Can You Change Your Name After Getting a Green Card?

By Christine Funk, J.D.

Can You Change Your Name After Getting a Green Card?

By Christine Funk, J.D.

A legal permanent resident can have their Alien Registration Receipt Card, typically known as a Green Card, modified or updated to reflect a legal name change. To begin the process of doing so, they must file an application with the United States Citizenship and Immigration Services (USCIS). Changes due to a marriage, a divorce, or simply due to personal preference (provided, however, that it is not done in an attempt to avoid debts or otherwise deceive) are common. Most states do not require information about immigration status when legally changing a name and will not be aware of it on the previously issued Green Card.

Woman staring into the distance

Changing Your Name on Your Green Card

Names are legally changed under applicable state law. Many states do not require information with regard to your immigration status when you apply to make this change. In California, Florida, and Georgia, for example, the legal process for this changing is the same whether you are a U.S. citizen or a permanent resident If marriage or divorce is the reason you're legally changing your name, make sure to have a copy of the marriage certificate or divorce decree.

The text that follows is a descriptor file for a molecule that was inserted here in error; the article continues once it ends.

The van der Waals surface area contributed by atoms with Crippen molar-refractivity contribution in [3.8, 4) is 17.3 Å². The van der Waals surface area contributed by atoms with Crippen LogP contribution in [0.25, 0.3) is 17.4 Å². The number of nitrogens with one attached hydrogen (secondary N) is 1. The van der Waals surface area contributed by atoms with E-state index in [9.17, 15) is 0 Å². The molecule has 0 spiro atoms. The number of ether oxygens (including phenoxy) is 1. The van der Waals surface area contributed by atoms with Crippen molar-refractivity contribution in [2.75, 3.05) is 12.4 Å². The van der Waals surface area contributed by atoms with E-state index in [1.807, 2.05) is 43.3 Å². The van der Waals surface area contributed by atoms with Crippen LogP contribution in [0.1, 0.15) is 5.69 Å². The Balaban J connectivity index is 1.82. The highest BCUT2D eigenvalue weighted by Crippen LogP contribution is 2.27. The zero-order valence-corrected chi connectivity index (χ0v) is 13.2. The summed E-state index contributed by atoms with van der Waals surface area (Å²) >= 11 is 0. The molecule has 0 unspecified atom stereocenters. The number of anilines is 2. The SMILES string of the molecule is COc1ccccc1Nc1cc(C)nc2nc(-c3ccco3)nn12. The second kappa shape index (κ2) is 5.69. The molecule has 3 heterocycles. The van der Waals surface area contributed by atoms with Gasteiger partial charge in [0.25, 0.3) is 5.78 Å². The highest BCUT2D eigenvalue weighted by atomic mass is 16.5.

After legally making this change under state law, you can replace your old green card with a new one that bears your new one. This is done by filling out an Application to Replace Permanent Resident Card (Form I-90) and submitting it online or by mail to the USCIS. This form requires the following information:

  • Family name
  • Date of birth
  • Mailing address

It is essential to complete all sections of Form I-90. Once the form is complete, the applicant must sign the form. USCIS rejects unsigned forms.

There is a fee associated with filing Form I-90 to change your legal name on your Green Card and a fee for biometric services. Be aware that you may also have to pay certain fees depending on the reason for the change.

Status Updates

When you file your Form I-90 online, you create an online account. If you file your Form I-90 on paper, the government will scan the documents online and create an online account for you. You then receive instructions on how to access your USCIS online account.

Using your online account, you can pay the requisite filing fee, check the status of your name change request, receive notifications, receive case updates, and manage your contact information. If you move, you can use your online account to change your address.

Additional Information Needed

In addition to filing Form I-90, applicants must include the appropriate legal documents that establishes the change. The appropriate legal document could be a marriage certificate, a divorce decree, or another document establishing a name change. You must also provide a copy of your current Green Card.

Changing your name is an intensely personal decision. It is often a good idea to consult with a family law attorney. Knowing your options and requirements will help ensure that the process happens correctly and efficiently.

This portion of the site is for informational purposes only. The content is not legal advice. The statements and opinions are the expression of author, not LegalZoom, and have not been evaluated by LegalZoom for accuracy, completeness, or changes in the law.